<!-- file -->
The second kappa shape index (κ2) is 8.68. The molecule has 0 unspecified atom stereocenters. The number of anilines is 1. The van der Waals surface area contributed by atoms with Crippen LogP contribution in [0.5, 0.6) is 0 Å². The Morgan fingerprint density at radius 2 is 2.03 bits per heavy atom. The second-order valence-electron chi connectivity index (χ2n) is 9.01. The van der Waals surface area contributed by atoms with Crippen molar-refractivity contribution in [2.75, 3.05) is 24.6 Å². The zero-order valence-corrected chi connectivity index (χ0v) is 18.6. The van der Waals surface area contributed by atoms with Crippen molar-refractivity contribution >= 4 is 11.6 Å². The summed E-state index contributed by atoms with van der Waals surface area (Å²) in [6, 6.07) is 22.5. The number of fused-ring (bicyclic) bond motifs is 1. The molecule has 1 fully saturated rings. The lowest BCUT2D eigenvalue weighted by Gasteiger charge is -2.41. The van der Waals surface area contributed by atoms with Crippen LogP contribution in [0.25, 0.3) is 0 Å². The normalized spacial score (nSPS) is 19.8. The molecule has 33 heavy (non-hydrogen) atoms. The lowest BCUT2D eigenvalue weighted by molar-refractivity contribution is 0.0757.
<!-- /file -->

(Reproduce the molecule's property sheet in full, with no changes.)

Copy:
The second kappa shape index (κ2) is 8.68. The molecule has 0 unspecified atom stereocenters. The number of anilines is 1. The van der Waals surface area contributed by atoms with Crippen LogP contribution in [0.5, 0.6) is 0 Å². The Morgan fingerprint density at radius 2 is 2.03 bits per heavy atom. The second-order valence-electron chi connectivity index (χ2n) is 9.01. The van der Waals surface area contributed by atoms with Crippen molar-refractivity contribution in [2.75, 3.05) is 24.6 Å². The zero-order valence-corrected chi connectivity index (χ0v) is 18.6. The van der Waals surface area contributed by atoms with Crippen molar-refractivity contribution >= 4 is 11.6 Å². The summed E-state index contributed by atoms with van der Waals surface area (Å²) in [6, 6.07) is 22.5. The number of fused-ring (bicyclic) bond motifs is 1. The molecule has 1 fully saturated rings. The lowest BCUT2D eigenvalue weighted by Gasteiger charge is -2.41. The van der Waals surface area contributed by atoms with Crippen LogP contribution in [0.25, 0.3) is 0 Å². The normalized spacial score (nSPS) is 19.8. The molecule has 33 heavy (non-hydrogen) atoms. The lowest BCUT2D eigenvalue weighted by molar-refractivity contribution is 0.0757.